– Staff Writer
While many Roanoke College students spent the last weeks of winter break enjoying much needed relaxation a few others experienced something quite different. Earlier this month Jesse Griffin, director of community service and assistant to the Chaplain’s Office, accompanied by James Dalton, vice president of Information Technology, his wife, RC faculty member Patrola Dalton, and nine student volunteers took an alternative winter break trip to Guatemala. The volunteers teamed up with Constru Casa, a non-profit organization designed to build basic homes for families living in extreme poverty.
Founded in 2004 by Carolien van Heerde from Holland, Constru Casa is based out ofã€€Guatemala’s capital city ofã€€Antigua.
In the past two years the organization has grown tremendously, having built 430 homes since then, andã€€hopes to build another 120 in the upcoming year.
Before embarking on the trip, each volunteer raised $300 along with Constru Casa and the families who were receiving the home since the cost to build one house costs $3,500. The annual trip usually consists of a small group of volunteers which is preferred.
“If you get too many people, you lose the intimacy of the experience,” Griffin said.
One week was spent in Guatemala building the simplistic homes. Volunteer Kaitlyn Bell â€˜14 thoroughly enjoyed the experience of exploring the colorful and colonial city of Antigua. She noted the beautiful cathedrals and huge markets stretching four blocks long, filled with everything from fistfuls of fresh fruit to tourist friendly souvenirs.
Bell and the others lived with a middle class home-stay family in Antigua where they enjoyed three meals a day and many modern accommodations. From Monday through Friday the volunteers boarded a brightly colored bus and headed to the small rural community outside of the city to begin the service with Constru Casa.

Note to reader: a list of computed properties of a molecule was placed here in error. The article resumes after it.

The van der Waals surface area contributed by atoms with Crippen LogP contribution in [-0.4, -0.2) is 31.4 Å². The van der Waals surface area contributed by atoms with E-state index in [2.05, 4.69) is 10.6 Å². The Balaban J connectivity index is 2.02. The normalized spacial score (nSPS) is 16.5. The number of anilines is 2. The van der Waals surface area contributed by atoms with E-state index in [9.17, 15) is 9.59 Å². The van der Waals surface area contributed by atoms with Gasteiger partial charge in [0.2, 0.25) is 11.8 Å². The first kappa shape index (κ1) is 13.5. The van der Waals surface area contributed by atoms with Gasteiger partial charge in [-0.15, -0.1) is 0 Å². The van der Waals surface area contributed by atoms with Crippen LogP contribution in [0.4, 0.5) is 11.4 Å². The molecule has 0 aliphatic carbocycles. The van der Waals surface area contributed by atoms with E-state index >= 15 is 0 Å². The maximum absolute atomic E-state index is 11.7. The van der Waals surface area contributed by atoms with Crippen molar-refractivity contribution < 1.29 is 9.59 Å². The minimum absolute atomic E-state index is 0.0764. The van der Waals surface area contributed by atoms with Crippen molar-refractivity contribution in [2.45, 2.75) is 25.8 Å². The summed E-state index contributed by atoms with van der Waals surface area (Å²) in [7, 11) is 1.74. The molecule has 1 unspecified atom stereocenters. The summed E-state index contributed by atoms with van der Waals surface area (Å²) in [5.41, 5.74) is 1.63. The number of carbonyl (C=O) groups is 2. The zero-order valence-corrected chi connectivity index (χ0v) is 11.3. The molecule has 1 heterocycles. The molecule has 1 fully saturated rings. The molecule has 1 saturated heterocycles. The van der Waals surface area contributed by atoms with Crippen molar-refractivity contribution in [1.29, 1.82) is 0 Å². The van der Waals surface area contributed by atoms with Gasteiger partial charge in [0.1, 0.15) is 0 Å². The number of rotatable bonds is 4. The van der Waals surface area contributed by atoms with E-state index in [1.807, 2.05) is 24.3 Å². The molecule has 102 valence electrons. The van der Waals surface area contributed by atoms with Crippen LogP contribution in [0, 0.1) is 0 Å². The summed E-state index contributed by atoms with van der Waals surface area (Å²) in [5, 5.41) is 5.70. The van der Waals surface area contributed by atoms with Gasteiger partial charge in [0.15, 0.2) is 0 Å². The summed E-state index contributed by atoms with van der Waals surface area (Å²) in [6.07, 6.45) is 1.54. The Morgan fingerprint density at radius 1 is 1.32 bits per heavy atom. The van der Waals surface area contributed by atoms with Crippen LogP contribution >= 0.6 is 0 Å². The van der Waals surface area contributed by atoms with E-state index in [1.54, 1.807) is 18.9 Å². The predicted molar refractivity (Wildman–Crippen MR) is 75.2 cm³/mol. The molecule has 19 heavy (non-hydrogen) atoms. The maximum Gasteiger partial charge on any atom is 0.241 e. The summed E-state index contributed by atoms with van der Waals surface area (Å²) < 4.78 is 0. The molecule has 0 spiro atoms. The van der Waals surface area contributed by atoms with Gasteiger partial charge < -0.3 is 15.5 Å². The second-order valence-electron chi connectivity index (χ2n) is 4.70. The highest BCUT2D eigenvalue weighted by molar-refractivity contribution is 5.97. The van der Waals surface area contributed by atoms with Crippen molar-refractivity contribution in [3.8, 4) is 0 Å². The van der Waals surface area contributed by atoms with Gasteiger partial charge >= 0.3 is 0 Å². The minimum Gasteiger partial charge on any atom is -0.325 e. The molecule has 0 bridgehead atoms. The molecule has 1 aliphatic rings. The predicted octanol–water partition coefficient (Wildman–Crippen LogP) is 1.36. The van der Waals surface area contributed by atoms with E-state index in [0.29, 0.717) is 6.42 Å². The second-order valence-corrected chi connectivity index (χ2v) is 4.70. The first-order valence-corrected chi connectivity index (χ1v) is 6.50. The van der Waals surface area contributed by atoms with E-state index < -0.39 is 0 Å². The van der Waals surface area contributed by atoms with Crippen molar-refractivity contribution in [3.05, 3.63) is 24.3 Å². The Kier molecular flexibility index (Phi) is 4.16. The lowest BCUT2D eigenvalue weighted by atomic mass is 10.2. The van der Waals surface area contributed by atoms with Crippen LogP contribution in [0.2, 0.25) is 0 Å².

Being inside the village homes was aã€€much different atmosphere than the houses of the home-stay families. Griffin noted that the most noticeable change from the city to the village was its socio-economic differences. The houses in the rural village consisted of two room shacks made from corrugated iron sheet walls and a dirt floor. Inside one room was a stove for cooking tortillas, the standard meal, with the other roomã€€consisting ofã€€two beds for the six children and two parents.
Before beginning construction the volunteers were split into groups and then began building the three new houses.ã€€ã€€What made Bell’s day was seeing the little kidsã€€being extremely grateful and givingã€€hugs to the volunteers although they barely knew them. The experience was so unique because everyone from the families and their childrenã€€to the friendlyã€€locals helping build theã€€homes.ã€€Everyone was involved, however, construction was no easy task. The labor consisted of hauling sand, sifting dirt, chipping cinderblock, and laying the foundation.
“I really believe in learning by experience”, Griffin said
Everything was done on a hands-on level which he believes to be incredibly beneficial to the student volunteers.
“I believe that it is important to reach out of your comfort zone and help people that are in greater need than yourself,” Bell said.
Both Bell and Griffin agreed that once you return fromã€€such anã€€experience, you gain a better outlook on life, gained new perspectives, and have a different global view. When it comes down to it, it was all about helping others,
“It was just as important to see them want to give back to us asã€€it was for us to reach out to them,” Bell said.